moderately priced and popular with city folk.
Specializing in lamb cooked in true Greek
country style, New Hellas will remind you of
that Greek 101 mid-term with a relaxed country
atmosphere and wistful strains of Greek music
filtering through the diningroom. Try
"Saganaki Opa" (flaming cheese) for
-somewhat interesting diversion.
AFTER DINNER, a walk across the street to
the Astoria Bakery will yield rewards of
Baklava, cheese and spinach pie, and Greek
coffee or expresso.'
For those in search of food with a south of the
border flavor, the city's Mexican Village area
is worth exploring. Located on the near-
southwest side of the city (Tiger Stadium
area), the village offers an extensive collection
of nightclubs, restaurants, and shops.
Xochimilco, Mexican Village, and Pedro
Wiesneiwski (with an interesting menu of
Polish and Mexican delicacies) are all worth
visiting. Prices are moderate at all three and a
diverse selection of Mexican beers and
cocktails await you Xoch's and Mexican
THE URBAN adventurer will find plenty to
occupy their time in the city. Highlights in-
* A world-class symphony orchestra with
regular performances at Ford Auditorium
* The Michigan Opera Theater presenting
five major productions and touring companies
- The Detroit Institute of Arts, which features
a foreign film theatre, a collection of ancient
middle-eastern pottery, and yes, Egyptian
- The Detroit Historical Museum with it's
underground reconstructed "Streets of
Detroit" exhibit for a journey back into time.
* The Detroit Public Library, noted for its
collection of ancient manuscripts and rare
* The Fisher Theatre, which offers the best in
national touring Broadway shows at moderate
prices (students can receive discounts for most
- The Detroit Science Center, with one of the
most extensive "hands on" exhibits in the
* Fort Wayne, built on the banks of the
Detroit River during the 1840's and restored to
its original appearance.
" The Stroh Brewery, a must for you beer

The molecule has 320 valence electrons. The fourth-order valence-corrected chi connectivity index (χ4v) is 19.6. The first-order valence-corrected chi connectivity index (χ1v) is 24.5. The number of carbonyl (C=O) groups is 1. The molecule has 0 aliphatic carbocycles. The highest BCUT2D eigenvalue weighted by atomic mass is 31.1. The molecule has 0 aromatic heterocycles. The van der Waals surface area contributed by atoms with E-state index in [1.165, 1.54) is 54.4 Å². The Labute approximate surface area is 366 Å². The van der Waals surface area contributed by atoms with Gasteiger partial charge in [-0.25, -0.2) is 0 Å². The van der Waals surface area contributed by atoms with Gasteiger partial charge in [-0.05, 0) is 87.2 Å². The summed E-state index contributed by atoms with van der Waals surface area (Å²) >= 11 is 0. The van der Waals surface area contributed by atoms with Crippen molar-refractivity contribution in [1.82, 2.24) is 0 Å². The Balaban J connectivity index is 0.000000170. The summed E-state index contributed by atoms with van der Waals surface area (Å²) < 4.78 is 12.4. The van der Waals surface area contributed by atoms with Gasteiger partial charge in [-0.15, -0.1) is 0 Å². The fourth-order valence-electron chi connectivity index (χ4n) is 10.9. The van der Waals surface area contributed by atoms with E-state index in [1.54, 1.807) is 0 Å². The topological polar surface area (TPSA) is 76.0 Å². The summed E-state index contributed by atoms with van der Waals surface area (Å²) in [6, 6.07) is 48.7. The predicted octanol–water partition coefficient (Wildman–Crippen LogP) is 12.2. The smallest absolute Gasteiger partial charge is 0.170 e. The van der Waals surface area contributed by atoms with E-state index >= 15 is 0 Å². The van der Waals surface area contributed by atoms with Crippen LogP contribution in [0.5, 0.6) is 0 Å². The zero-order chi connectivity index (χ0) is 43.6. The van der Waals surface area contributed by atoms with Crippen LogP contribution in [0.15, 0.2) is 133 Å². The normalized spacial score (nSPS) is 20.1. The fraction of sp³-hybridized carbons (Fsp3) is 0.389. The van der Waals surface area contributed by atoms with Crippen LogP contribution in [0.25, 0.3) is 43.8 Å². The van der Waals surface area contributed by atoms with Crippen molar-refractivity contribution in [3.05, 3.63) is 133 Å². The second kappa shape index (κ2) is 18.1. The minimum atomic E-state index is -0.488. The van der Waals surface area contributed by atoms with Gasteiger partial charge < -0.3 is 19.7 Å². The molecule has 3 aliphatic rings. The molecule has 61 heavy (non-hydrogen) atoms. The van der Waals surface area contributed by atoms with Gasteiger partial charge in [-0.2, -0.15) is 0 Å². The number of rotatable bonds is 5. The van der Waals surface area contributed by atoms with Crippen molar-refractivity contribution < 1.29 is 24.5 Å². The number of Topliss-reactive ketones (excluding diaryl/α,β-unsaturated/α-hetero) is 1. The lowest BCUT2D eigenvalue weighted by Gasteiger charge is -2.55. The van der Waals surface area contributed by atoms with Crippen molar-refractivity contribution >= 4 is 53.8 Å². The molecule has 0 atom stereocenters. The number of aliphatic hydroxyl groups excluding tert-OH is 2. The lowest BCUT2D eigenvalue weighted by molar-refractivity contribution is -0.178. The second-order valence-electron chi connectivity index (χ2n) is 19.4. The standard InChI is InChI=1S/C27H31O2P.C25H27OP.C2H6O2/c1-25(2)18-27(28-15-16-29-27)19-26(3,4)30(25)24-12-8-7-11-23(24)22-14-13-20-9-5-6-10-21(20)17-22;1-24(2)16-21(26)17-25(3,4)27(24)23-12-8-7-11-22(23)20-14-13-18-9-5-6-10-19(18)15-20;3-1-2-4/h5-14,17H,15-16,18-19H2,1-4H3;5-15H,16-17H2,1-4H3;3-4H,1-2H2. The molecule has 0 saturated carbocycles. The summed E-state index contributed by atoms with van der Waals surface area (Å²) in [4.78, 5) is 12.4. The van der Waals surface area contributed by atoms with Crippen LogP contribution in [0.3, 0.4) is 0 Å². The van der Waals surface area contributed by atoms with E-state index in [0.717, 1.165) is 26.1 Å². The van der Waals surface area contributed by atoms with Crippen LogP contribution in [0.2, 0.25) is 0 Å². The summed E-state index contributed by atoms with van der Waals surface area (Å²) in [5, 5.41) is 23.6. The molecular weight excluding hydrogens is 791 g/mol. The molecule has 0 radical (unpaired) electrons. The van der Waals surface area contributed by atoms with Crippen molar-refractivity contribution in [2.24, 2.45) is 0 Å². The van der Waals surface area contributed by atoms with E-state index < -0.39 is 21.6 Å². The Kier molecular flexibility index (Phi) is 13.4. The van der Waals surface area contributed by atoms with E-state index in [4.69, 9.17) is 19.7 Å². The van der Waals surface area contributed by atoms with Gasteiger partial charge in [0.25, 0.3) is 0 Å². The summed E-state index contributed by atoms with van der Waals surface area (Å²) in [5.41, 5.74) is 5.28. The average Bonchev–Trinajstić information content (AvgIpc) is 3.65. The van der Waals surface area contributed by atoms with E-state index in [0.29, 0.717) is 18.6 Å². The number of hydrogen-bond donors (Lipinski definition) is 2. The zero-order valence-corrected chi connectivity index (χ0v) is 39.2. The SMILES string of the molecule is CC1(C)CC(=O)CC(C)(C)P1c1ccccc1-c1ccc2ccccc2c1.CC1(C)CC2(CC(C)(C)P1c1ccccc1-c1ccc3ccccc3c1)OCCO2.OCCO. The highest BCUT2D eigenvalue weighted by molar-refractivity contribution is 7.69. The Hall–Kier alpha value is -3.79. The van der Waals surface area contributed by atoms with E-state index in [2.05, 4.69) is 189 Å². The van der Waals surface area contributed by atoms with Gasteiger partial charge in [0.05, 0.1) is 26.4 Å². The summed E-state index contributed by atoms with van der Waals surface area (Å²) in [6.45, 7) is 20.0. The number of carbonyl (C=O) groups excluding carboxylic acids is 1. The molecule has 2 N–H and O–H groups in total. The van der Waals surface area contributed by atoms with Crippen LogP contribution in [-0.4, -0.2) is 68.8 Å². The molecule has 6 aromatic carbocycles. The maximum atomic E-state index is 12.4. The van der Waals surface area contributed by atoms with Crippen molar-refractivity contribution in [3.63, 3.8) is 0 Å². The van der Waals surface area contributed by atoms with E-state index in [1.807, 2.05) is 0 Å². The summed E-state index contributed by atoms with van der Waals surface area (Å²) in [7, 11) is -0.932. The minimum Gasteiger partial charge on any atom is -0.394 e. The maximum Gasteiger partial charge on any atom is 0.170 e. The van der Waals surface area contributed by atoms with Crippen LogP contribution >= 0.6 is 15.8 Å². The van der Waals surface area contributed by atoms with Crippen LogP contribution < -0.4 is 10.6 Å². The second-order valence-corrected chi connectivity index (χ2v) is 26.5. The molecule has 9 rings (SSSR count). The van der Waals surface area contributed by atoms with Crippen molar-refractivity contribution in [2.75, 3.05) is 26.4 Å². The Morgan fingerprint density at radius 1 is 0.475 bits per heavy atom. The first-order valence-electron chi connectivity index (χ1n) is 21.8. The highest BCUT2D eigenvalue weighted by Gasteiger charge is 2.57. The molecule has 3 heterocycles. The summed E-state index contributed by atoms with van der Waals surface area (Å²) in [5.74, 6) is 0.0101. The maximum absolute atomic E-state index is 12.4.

lovers. Tours end with free beer and munchies.
" Belle Isle Park, an island playground for
city dwellers located in the Detroit River. A
great spot for picnicing with zoo, stables, soc-
cer field, canoe livery, and the Dossin Great
" A Tiger baseball game at Tiger Stadium
makes Detroit a great place for sports fans.
" For the mini-international experience, take
a bus ride or drive across the Ambassador
Bridge from downtown Detroit to Windsor,
Canada. Return via the tunnel.
No guide to Detroit would be complete
without mentioning the five towering peaks of
the Renaissance Center - overpowering
Detroit's skyline, it is a symbol of the city's
This architectural masterpiece contains
shops, the 70-story Westin Hotel, offices, and 13.
restaurants - including the hotel's summit
dining room that offers a breath-taking view of
the city from the 70th floor (on a clear day you
can even see Ann Arbor).
For quick reference, Detroit is divided east
and west by Woodward Avenue which con-
tinues from the city limit at 8 Mile Road south
to downtown's Detroit River front area at Jef-
Detroit is readily accessible from Ann Arbor
by train, bus, and automobile. Amtrak
provides daily train service to and from the
city at about $10 roundtrip. Greyhound offers
almost hourly bus service at roundtrip fares
less than $10. If you're driving, Interstate 94
will take you from Ann Arbor to downtown
Detroit in less than an hour.
So the next time you're bored with the per-
vasive atmosphere of Ann Arbor academia, try
Detroit - 5 million people can't be wrong.
Wolverine games bring scalpers big profits
(Continued from Page 6)
tickets on the 50-yard line, would pay $26
for the seats and a $24 service charge.
Using a service charge and depen-
ding on a clientele is the only way to
guarantee consistent profits, he said.
Scalpers who sell tickets at
"outrageously high" prices lose a lot of
money at less popular games, he said.
Although many scalpers boast profits
near $10,000, this professional said the
average is probably less than $2,000 per
"Scalpers exaggerate their profits
and act like bigshots. Probably 99 per-
cent of the people will lie and say they
make more than they do," he said.
For students, however, $2,000 profit is
more than enough to pay for a
semester's worth of movies and beer.
And with the current level of enfor-
cement-or lack of it-by the police and
the athletic office, scalpers will con-
tinue to get a more profitable kick out of
Michigan football games than loyal
Tired of standing in long
money machine lines at your bank?
Then trv anv of our conveniently located Great Lakes 24 monev machines:
Looking for a calculator?